The diplomatic relationship between Spain and Nicaragua is at a critical point after the Government of Daniel Ortega decided to withdraw his ambassador Carlos Midence from the legation in Madrid on Thursday. Managua alleges alleged “interfering pressures and threats” that make “the exercise of diplomatic work impossible.” However, the Sandinista regime does not mention that for almost six months it has prevented the Spanish ambassador to Nicaragua, María del Mar Fernández-Palacios, from returning to Managua. This diplomatic soap opera has as its context the harassed relationship between the two countries due to the Spanish government’s criticism of the human rights violations committed in the Central American country, the spurious legal proceedings against political prisoners and the consolidation of a single-party regime in the past November 2021 elections.
The Ortega government has not given any justification for Fernández-Palacios not being able to enter Managua in all this time, as revealed by the independent Nicaraguan media divergent. According to this publication, the diplomat herself experienced a similar situation in 2020, when the airline she was traveling with told her that she could not board because she had not authorized Managua. On August 11, 2021, after Fernández-Palacios was called for consultation by Madrid, her admission was again unauthorized without grounds.
This new move in diplomatic friction was confirmed by the Spanish Foreign Ministry to another independent media outlet, Despacho 505, in a statement that makes it possible to understand why Nicaragua is now withdrawing its ambassador from that country: “The Ministry of Foreign Affairs has called today to the Nicaraguan Ambassador in Spain due to the refusal to accept the return to Managua of the Spanish Ambassador. Given the existing asymmetry, it was announced to the Ambassador that the principle of reciprocity would be applied, with which they made the decision to withdraw their Ambassador immediately,” reads the text quoted by the media.
Last February, the Secretary of State for Ibero-America and the Caribbean of Spain, Juan Fernández Trigo, spoke of a “novelty in his relations with Nicaragua” after the Spanish Government called Ambassador Fernández-Palacios for consultation, because of the ” serious and unfounded accusations” of the regime against Spain.
A few months earlier, in August 2021, the Ortega government published a press release in which it accused Spain of “the cynical and continuous meddling, interference and intervention in our Internal Affairs, unbecoming of Democratic Governments, also unbecoming of Regimes that continually fail to comply with the Rights of their Peoples to Autonomy or to Autonomous Processes of Independence, which have already cost so much suffering, to entire Families of Peoples who refuse to continue being subjected to arbitrary monarchical dictates”.
Previously, the Managua Foreign Ministry had already viciously attacked the Spanish Foreign Minister, Arancha González Laya, who expressed concern about human rights violations in that country. “Showing a daring ignorance, and a ferocity inappropriate for diplomacy, Mrs. González addresses the president of a free and sovereign people, with the voice of a bailiff, without realizing in her delirious rant of an outdated boss that we have been without Spanish rule for centuries, in addition of never having recognized any kindness in those furious Hispanic crimes, crimes against humanity,” said the Ortega government.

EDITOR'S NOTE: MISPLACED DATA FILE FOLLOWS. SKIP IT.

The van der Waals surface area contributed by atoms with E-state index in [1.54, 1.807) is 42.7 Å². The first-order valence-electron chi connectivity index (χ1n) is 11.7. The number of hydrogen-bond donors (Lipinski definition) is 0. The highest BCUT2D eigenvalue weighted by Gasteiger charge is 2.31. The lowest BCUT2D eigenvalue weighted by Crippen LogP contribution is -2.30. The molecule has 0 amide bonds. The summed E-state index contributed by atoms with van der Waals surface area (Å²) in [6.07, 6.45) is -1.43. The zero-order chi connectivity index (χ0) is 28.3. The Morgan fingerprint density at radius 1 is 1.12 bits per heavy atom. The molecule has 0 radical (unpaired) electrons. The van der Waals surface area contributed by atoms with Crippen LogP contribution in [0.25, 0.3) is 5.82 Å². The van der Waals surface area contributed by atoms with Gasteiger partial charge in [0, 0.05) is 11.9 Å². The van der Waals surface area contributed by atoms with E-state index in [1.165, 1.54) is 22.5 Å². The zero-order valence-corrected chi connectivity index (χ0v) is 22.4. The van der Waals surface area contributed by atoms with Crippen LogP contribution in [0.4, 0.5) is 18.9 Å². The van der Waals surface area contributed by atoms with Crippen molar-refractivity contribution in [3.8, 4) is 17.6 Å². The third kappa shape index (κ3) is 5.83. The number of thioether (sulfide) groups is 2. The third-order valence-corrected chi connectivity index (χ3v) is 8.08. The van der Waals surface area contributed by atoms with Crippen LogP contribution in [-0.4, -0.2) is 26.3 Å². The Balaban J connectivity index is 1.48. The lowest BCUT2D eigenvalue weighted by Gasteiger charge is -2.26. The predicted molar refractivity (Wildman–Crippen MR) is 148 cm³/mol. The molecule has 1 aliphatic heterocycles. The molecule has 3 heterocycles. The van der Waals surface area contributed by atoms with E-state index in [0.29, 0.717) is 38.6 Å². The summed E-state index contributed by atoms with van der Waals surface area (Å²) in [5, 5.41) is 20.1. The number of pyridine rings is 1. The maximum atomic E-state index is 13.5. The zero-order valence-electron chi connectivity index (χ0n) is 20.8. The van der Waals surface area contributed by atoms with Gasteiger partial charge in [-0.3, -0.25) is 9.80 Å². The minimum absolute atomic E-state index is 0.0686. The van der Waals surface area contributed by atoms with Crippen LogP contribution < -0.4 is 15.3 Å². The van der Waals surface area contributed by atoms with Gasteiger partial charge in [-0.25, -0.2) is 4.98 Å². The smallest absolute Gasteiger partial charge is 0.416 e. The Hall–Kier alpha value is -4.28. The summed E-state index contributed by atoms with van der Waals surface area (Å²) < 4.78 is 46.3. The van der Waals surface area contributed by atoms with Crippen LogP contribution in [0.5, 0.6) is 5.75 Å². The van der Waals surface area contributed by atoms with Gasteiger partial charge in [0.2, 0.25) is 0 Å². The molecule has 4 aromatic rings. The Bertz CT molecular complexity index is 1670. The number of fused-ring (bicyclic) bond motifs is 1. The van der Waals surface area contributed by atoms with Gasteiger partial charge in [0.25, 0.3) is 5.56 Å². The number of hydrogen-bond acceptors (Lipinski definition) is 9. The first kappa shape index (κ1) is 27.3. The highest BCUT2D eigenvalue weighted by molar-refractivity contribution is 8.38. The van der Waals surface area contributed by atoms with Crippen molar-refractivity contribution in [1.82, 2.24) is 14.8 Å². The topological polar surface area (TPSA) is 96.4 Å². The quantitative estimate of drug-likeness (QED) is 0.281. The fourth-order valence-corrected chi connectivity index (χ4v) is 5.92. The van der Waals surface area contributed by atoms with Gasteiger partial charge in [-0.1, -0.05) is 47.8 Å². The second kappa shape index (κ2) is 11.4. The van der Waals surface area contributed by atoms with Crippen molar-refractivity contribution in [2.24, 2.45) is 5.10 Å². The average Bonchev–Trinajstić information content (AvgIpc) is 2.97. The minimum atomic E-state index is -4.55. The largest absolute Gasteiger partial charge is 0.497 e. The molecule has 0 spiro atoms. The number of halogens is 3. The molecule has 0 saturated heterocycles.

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diplomatic corps under attack
Diplomatic sources consulted by EL PAÍS in Managua agreed that the ambassadors are under attack by the Ortega-Murillo regime. The most recent blow was suffered by the Apostolic Nuncio Waldemar Stanisław Sommertag, who was ordered to leave the country. According to a post by Confidentialthe Vatican ambassador left his mission on Sunday, March 6, after a police contingent followed him out of his residence.
without declaring it unpleasant officially, according to Confidential, Sommertag’s departure was forged as a result of at least four incidents provoked by the Government. The two most relevant were that the nuncio used the expression “political prisoners” in an interview to refer to opponents who are tried behind closed doors in the El Chipote prison, a place where they suffer mistreatment and torture. The other clash was that the nuncio did not attend the isolated inauguration of the presidential couple on January 10, since he traveled to Rome. Both issues generated strong claims from the regime.
Sommertag was one of the few remaining intermediaries in Nicaragua between the ruling party and the opposition, including relatives of the victims of the repression. However, Monsignor Carlos Herrera, president of the Episcopal Conference of Nicaragua (CEN) pointed out —after the untimely departure of the nuncio— that relations between the Ortega regime and the representative of Pope Francis had deteriorated.
Another hilarious detail that caused the fury of the Ortega-Murillos was that, last February, according to the story of diplomatic sources, Sommertag organized a farewell to the Colombian ambassador, Alfredo Rangel Suárez, who was expelled by the Ortega-Murillos and declared unpleasant that same month.
The diplomatic sources consulted by this newspaper consider it absurd to have expelled Sommertag, since Pope Francis has never publicly criticized the regime. However, with this decision the couple isolates themselves a little more from the international community.
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